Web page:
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Consolized Virtual Boy anaglyph test partially successful

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Hello early or today between 2:00 and 3:00 Eastern I did a test of my consoleized Virtual Boy, and a makeshift no solder Jerry rig way to make the left and right eyes merge into an anaglyph picture.


I had to use three different VGA to BNC connectors with the red green blue vertical and horizontal all a separate BNC connectors.


Then I hooked up BNC connectors the following way.  Left eye gets red vertical and horizontal, well right eye gets green and blue.


When I played it it was enough of a success where I actually got something on the TV.  The red image was standing still however the cyan image was rolling horizontally from left to right.  It was also scrolling over once it reached the right hand border.


For like maybe two or three seconds I had perfect 3D.  That was when the cyan was really close to the center where the red was supposed to be.


So maybe do a couple things I bought some bnc y-adapters, and try plugging in horizontal and vertical sync to both,   and if one of the two TVs has both verticals or horizontals plugged in it said signal out of range reduce resolution.


So obviously based on my amateurish knowledge of electronics, if you plug it into two vertical or horizontal syncs it changes the resolution.


I also noticed something really weird on my VGA cables that I got back from my professional installer.  One of the VGA pins is missing in all three the same pin in all three if face stuff like a rocket it's in the center column fourth one from the top so just above where the rocket booster.


I haven't kept track of all data points, but when I switch the left and the right and when I switch which one gets the horizontal and which one gets the vertical weird things begin to happen like for example the other eye moves, or scrolls from right to left.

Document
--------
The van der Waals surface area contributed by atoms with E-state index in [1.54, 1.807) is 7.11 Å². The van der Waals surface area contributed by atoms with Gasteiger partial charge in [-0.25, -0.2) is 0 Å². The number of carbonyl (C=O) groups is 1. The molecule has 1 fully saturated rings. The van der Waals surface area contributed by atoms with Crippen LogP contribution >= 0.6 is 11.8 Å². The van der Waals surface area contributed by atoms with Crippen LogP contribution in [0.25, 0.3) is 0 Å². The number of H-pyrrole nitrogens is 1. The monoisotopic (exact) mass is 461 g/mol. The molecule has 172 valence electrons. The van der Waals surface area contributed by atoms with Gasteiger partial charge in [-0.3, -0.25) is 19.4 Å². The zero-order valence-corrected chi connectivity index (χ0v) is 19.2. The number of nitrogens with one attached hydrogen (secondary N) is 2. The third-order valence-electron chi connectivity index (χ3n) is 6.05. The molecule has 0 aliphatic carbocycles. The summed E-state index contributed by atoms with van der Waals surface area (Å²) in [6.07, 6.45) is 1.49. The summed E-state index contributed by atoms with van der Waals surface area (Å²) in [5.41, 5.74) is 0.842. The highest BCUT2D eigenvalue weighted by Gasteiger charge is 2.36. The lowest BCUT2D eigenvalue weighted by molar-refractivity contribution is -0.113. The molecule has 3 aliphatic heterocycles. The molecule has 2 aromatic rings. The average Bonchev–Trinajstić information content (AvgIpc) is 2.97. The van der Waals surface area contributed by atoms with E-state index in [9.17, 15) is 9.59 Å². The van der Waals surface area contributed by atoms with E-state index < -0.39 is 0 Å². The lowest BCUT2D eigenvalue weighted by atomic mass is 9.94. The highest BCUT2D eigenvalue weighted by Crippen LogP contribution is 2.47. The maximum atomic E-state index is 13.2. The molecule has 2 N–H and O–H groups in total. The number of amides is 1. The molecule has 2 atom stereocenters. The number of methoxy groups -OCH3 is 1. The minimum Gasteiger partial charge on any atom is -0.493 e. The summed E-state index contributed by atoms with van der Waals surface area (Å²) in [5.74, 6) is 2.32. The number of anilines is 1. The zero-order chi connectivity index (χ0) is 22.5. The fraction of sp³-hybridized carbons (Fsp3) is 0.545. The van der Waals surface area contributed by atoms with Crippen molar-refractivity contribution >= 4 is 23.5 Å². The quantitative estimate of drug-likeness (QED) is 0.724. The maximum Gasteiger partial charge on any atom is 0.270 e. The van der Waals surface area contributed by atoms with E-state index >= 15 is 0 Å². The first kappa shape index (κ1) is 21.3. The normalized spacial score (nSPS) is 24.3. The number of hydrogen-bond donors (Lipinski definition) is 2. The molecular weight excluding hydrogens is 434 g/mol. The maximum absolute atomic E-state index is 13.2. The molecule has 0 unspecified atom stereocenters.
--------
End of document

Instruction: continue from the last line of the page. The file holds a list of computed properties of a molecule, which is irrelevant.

It's like when you plug a V and H in one device one picture is guaranteed still.  But something weird happens when you split it.


Maybe here's an interesting question.


Based on what I read of the 15 pins the 15 pins have a red green blue data,  red green blue returns, hsync vsink, since the red green and blue have both outgoing data and incoming returns.  And if I'm correct most of these RF standards are considered two polar meaning there's a regular signal and a ground signal embedded on each of those devices.  And since a lot of these analog standards are cross compatible, maybe there's a way to split the v-sync and h-sync in two separate lanes for two separate directions and selectively hook up resync in and resync out so that the chips get the right signal.


Also I noticed the focus bar has been removed on the consoleized Virtual Boy.  No one decided to work on the focus bar because no one was crazy enough to try both eyes at once until I came along.


I don't know exactly where to go from here but I know there's very many smart people on Atari age, and I reported the results I got accurately if you put the sink vsync and async into the same device and put the red green and blue straight from one to the other without y splitting  anything, the red picture looks great but the cyan picture scrolls a little bit.


Any help? Any suggestions?  How would I split the two elements of the BNC connector?  Am I assuming too much to talk about the two different elements of a BNC connector and trying to split them?